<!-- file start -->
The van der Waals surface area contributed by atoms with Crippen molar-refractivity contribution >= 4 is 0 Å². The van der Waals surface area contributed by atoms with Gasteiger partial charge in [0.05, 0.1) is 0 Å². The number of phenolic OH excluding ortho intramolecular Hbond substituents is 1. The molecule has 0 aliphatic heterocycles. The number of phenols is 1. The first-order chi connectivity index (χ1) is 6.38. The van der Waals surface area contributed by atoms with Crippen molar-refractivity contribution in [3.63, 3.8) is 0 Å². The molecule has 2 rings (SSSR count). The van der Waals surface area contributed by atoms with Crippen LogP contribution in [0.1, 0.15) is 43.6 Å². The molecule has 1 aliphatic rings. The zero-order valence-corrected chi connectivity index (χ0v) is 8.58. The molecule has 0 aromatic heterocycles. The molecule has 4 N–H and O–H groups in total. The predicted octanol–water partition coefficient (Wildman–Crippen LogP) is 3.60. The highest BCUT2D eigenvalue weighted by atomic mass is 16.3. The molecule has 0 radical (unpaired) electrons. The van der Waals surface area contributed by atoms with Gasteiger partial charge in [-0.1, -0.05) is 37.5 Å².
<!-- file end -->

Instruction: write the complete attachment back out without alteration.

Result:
The van der Waals surface area contributed by atoms with Crippen molar-refractivity contribution >= 4 is 0 Å². The van der Waals surface area contributed by atoms with Gasteiger partial charge in [0.05, 0.1) is 0 Å². The number of phenolic OH excluding ortho intramolecular Hbond substituents is 1. The molecule has 0 aliphatic heterocycles. The number of phenols is 1. The first-order chi connectivity index (χ1) is 6.38. The van der Waals surface area contributed by atoms with Crippen molar-refractivity contribution in [3.63, 3.8) is 0 Å². The molecule has 2 rings (SSSR count). The van der Waals surface area contributed by atoms with Crippen LogP contribution in [0.1, 0.15) is 43.6 Å². The molecule has 1 aliphatic rings. The zero-order valence-corrected chi connectivity index (χ0v) is 8.58. The molecule has 0 aromatic heterocycles. The molecule has 4 N–H and O–H groups in total. The predicted octanol–water partition coefficient (Wildman–Crippen LogP) is 3.60. The highest BCUT2D eigenvalue weighted by atomic mass is 16.3. The molecule has 0 radical (unpaired) electrons. The van der Waals surface area contributed by atoms with Gasteiger partial charge in [-0.1, -0.05) is 37.5 Å².